The ride actually has two different tracks which offer different experiences.  I think I rode the blue track last time, so the red track would be new to me.  For many years, the intertwined tracks created what appeared to be close calls between the dueling coasters.  But after a few incidents in which guests were injured because someone dropped loose objects while riding, the cars no longer operate simultaneously.  That’s a shame, but it’s a small price to pay for a safe ride experience.

Rumors have been swirling that Dragon Challenge is due for replacement some time in the next year or so.  The new ride would be better suited to the family demographic that is drawn to Hogsmeade.  So, this is likely not only my first time in a long time, but it is also probably my last time on Dragon Challenge.

For our final blast from the past, we’re switching parks.  Revenge of the Mummy is a hybrid of a roller coaster and a dark ride.  I actually underestimated the coaster elements of the ride the first time through.  Fortunately, my father-in-law enjoyed it enough to forgive me despite the fact he broke his sunglasses (which were in his pocket).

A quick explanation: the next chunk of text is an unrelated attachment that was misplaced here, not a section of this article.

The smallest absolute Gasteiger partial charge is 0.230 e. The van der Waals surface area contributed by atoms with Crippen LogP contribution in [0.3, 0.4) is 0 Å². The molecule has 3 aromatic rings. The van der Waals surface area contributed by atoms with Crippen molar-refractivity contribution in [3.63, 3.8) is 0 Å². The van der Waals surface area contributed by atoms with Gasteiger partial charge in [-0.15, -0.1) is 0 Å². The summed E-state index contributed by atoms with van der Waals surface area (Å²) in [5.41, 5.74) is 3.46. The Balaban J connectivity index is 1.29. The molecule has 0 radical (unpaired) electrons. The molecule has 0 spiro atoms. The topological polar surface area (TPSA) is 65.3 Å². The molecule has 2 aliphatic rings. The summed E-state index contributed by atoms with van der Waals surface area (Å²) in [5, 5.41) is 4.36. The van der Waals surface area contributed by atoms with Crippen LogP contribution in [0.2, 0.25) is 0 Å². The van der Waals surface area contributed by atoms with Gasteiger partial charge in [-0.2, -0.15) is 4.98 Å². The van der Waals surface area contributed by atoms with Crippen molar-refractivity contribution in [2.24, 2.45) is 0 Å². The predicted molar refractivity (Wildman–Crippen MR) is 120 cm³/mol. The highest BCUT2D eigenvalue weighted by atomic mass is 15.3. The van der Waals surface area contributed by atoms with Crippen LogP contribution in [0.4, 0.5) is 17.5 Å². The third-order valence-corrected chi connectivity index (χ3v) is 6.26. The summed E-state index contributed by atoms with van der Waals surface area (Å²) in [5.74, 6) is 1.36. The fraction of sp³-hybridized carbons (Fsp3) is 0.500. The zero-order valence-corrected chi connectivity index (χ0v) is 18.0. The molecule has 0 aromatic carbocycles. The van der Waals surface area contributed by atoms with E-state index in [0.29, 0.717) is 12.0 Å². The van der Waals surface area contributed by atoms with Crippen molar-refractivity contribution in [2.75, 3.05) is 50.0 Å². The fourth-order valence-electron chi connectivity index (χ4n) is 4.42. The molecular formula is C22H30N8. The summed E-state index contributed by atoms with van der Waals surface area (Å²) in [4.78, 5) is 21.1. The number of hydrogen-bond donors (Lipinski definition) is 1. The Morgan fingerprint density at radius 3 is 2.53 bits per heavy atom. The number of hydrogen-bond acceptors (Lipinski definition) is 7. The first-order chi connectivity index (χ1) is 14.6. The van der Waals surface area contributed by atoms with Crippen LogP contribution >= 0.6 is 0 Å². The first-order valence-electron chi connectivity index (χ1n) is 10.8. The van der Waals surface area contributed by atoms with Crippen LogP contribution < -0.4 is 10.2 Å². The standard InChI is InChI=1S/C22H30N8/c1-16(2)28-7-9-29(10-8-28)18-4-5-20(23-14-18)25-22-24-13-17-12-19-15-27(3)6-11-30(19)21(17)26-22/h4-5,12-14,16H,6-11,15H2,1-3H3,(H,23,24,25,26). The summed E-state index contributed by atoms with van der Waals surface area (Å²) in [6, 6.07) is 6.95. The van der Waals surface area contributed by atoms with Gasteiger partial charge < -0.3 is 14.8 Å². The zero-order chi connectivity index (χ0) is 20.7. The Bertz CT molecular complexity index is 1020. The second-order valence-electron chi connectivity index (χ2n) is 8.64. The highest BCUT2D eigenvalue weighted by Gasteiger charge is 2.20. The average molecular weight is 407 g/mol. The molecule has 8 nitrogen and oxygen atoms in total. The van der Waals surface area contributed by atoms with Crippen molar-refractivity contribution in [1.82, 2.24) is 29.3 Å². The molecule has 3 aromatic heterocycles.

Not surprisingly, there were no takers for this slightly scary thrill ride.  The dark portions are likely a deal breaker for Mindy who gets claustrophobic in Spaceship Earth.  I think I can coerce Josie to ride along with me, but if not I’ll go it alone.  That’s the joy of having an Express Pass in my pocket.  I can quickly squeeze in a solo ride without being missed.

My recollection of the ride is that it was a little rougher than I would have liked.  There is a backwards portion of the ride and I believe there were some abrupt stops along the way.  Also, the darkness is disorienting, so it’s hard to brace yourself for what’s to come since you can’t see the track around you.  Now that I have a better idea of what I’m in for, I wonder if my experience will change.

I’m not sure I will get to all three of these rides.  They are not high priorities for most of my travel party.  And depending how well the Dramamine controls my motion sickness, Dragon Challenge isn’t that high of a priority for me.  But I definitely loom forward to having the opportunity to revisit these attractions.  It’s been a while!



Posted on May 18, 2017, in theme parks, travel, Universal Studios. Bookmark the permalink. 4 Comments.

  1. daffystardust

    These attractions are probably a little intense for Kara, but I can see Josie being okay if she’s there alongside Dad. I have to admit that the T-Rex at the end of the Jurassic Park River ride rose the hairs on the back of my neck the first time I experienced it. My more recent ride did not produce the same level of flight impulse, but maybe that’s because I knew what to expect. Is is big and loud.